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Los Angeles to Host 2028 Olympics, Will Get $1.8 Billion Advance From IOC

Los Angeles will host its third Olympics in 2028.

Los Angeles has been named as the host of the 2028 Summer Games, the IOC announced Monday.

David Wharton of the Los Angeles Times reported earlier Monday that L.A. had reached an agreement to host the games. Mayor Eric Garcetti will hold a press conference in Los Angeles to announce the agreement later Monday.

As part of the host agreement, the IOC is giving the Los Angeles organizing committee a $1.8 billion advance “in view of the longer planning period [compared to Paris 2024] and to increase participation and access to youth sports programmes in the City of Los Angeles in the years leading up to the Games,” the IOC said in a statement.

Los Angeles and Paris were being considered for the 2024 Olympics. The IOC recently announced that it will award the 2024 and 2028 Olympics simultaneously on Sept. 13 at the 131st IOC Session in Lima, Peru.

The agreement by Los Angeles clears the way for Paris to host in 2024, where it will celebrate the centennial anniversary of hosting the 1924 Olympics. Throughout the bidding process, Paris has appeared less likely to be open to hosting the 2028 Games while Los Angeles was reportedly seeking some concessions for waiting the additional four years.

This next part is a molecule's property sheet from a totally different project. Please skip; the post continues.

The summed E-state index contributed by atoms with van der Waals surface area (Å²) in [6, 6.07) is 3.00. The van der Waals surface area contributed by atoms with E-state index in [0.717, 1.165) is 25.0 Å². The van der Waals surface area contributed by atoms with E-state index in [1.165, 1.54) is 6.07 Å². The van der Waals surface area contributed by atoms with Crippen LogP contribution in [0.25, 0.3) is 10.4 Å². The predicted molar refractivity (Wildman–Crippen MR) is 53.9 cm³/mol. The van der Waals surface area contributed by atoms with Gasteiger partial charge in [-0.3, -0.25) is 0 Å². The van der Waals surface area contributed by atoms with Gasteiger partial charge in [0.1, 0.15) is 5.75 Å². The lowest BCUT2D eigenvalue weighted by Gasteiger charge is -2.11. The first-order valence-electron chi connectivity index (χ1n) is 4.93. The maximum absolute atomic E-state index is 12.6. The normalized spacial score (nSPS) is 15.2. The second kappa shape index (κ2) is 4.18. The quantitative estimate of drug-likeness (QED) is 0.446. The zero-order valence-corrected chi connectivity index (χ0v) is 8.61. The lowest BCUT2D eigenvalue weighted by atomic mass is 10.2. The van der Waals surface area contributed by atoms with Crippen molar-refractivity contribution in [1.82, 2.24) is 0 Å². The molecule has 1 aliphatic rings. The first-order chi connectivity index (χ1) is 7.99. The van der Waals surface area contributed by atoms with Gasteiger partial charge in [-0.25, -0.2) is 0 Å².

The 2028 games are expected to come with a higher price tag than the 2024 event, according to the New York Times. If the Olympics were to come in under budget, the city of Los Angeles has struck a deal to retain most of the contingency funds, according to the Los Angeles Times

The United States has not hosted a Summer Olympics since Atlanta in 1996. Paris has not hosted a Summer Olympics since 1924. Los Angeles and Paris will join London as the only three-time hosts of the Summer Games.

Budapest, Hamburg and Rome dropped out of contention to host in 2024 due to the public outcry and referendums against any potential bid. Los Angeles and Paris appear to be viable options to host the Olympics with many facilities and venues already in place so there is less of a chance that the budget to host does not balloon to the level of recent games like Beijing ($40 billion) or Sochi ($51 billion). Paris’ bid does come with a $2 billion price tag to build an Olympic Village and an aquatics center.